27th December 1998
What about them?
Rs. 5,000! No it's not the monthly wage of the average Sri Lankan who works very hard and struggles against all odds to feed, clothe and provide the other necessities of his/her family.
This is the amount some of us would pay to "ring" out the old year and "ring" in the new year. Yes, this the fantastic charge per person some of the many hotels are asking of people, to lay-out a "feast of booze and food, surprises and prizes" and what I call back-to-back dancing. Why back-to-back? From what I've heard, for being an average Sri Lankan I've never stepped into one of these "New Year bashes," apparently there is no room for anyone to dance, because the ballrooms are so packed.
Visions of Bacchanalian orgies — drunk men, half-naked women. Flashes of memory and I am transported to our Western Classical Culture lectures given by a veteran teacher and how she painted pictures of ancient Rome—they used to have feasts and feasts. They used to eat and eat, turn aside vomit and eat again.
But to get back to our hotels and beach resorts. From December 1, they advertise tickets ranging from about Rs. 1,000 to Rs. 5,000 for the New Year's eve dance and several course dinner. But that is just per head, just for a single person. So if a couple goes dancing it becomes double. Then of course you have to pay for the extra liqour.
What about the outfits? In most cases, those in the wardrobe are not good enough. So it's more money for that glamorous gown or saree or whatever these people wear for such events. There are supposed to be a few "exclusive" places in Colombo selling outfits for such occasions — a short, skimpy little T-shirt for Rs. 6,000 and a dress for Rs. 30,000! Some Sri Lankans don't see this kind of money in a year.
And so they eat, drink and dance the night away. What about their children? I wonder.
If they are young, are they left with maids or grandparents, to await the New Year? If they are teenagers are they allowed to attend balls or parties on their own, without parental supervision? Aren't these parents worried and concerned about drugs, of children falling into trouble. Isn't this a way of bringing about decadence?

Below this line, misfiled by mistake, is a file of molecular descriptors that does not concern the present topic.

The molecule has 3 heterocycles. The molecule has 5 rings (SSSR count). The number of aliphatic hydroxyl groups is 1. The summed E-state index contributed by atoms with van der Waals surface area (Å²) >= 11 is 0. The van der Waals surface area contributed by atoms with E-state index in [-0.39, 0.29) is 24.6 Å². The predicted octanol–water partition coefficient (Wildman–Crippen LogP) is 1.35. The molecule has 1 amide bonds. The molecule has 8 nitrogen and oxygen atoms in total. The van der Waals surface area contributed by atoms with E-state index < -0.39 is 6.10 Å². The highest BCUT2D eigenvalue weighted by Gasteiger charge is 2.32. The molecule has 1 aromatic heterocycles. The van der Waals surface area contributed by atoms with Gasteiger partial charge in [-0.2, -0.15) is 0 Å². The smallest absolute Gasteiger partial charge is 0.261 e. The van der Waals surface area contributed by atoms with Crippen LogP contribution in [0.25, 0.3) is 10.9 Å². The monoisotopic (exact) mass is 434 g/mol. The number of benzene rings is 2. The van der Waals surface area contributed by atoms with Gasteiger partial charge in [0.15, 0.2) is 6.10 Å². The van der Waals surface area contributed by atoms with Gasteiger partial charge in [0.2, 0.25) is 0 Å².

But I forget that we are in the age of materialism, and are not able to get out of the clutches of money. Slaves to money and what money can buy. Family values, old friendships are unimportant. If you have the money you have lots of friends, if you don't you are a nobody. So we engage in a spree of making money, how it is acquired and later wasted being irrelevant.
What about the contrast? What about the millions of others in this country? For them there is nothing new about the New Year. Some of them maybe lighting a few crackers on New Year's eve, if they can afford to. Others would just be getting ready for another year of struggle and survival.
Finding money to buy the children's books for the new school year. Finding the money to buy new uniforms if the children have outgrown their old ones...finding money to buy the white shoes, the water bottles, the tiffin boxes. Just the writing books, not even the texts, and colour pencils, Bristol board, clay etc. for Year 1 costs more than Rs. 500.
So for the common man, woman or child, New Year's eve means just another evening. Most probably, some of them would even be working that night like Ms. R who is a security guard at a building in Bambalapitiya, whom I met the other day. She is on her feet from 7 a.m. to 7 p.m., 26 days a month and takes home a pittance of Rs. 3,500 including overtime.
She smiles wryly. She is newly married and her husband drives a van. He also brings home about Rs. 3,500.
They live in a tiny room in Dehiwela as they are both from the south.
After bus fare and room rent, there is hardly anything left. With the sky-high cost-of-living how do they survive? Debt, debt and more debt........that is their life.
They are slightly better off than Gamini who does odd-jobs in our area. Father of two school-going sons, he toils in homes, polishing and cleaning, or in gardens cutting trees, grass, pruning hedges and killing snakes to make a living. His legs are full of wounds from cuts by the "veesi ketta" (scythe) and his vices are "kahata te and beedi".
His life depends on the weather. During the rainy season he earns nothing, as there's no gardening, then he and his tiny family starve.
Of course, he's a bit better off than the thousands of refugees like Michael Anthony who have been homeless since 1983, for no fault of theirs. He lives in a cardboard shack by the filthy, stagnant canal at Badowita in Attidiya.
They don't have proper toilets and disease is rampant. But the 40 families, comprising Tamils, a few Sinhalese and one Muslim family live in harmony in this refugee colony. They are striving to educate their children, though they don't have any facilities, no lights, no water and hardly any clothes. What they long for is a Petromax lamp for each tiny shack, so that the children can study into the night.
There are also the other refugee children in a camp in Vavuniya, whom a colleague visited recently. They don't get a decent meal. The rations are inadequate. They haven't had any protein, they haven't seen an egg for years, my colleague explained trying to hold back her tears.
"That's life," we say and assuage our consciences with the thought that we can't change the world and feed every hungry mouth. But what can we do? No one is advocating that we don rags, give up our homes, give away our savings and do full-time charity work. Maybe there's something we could do.
Think about it as the New Year dawns.
Have a very happy and prosperous New Year.
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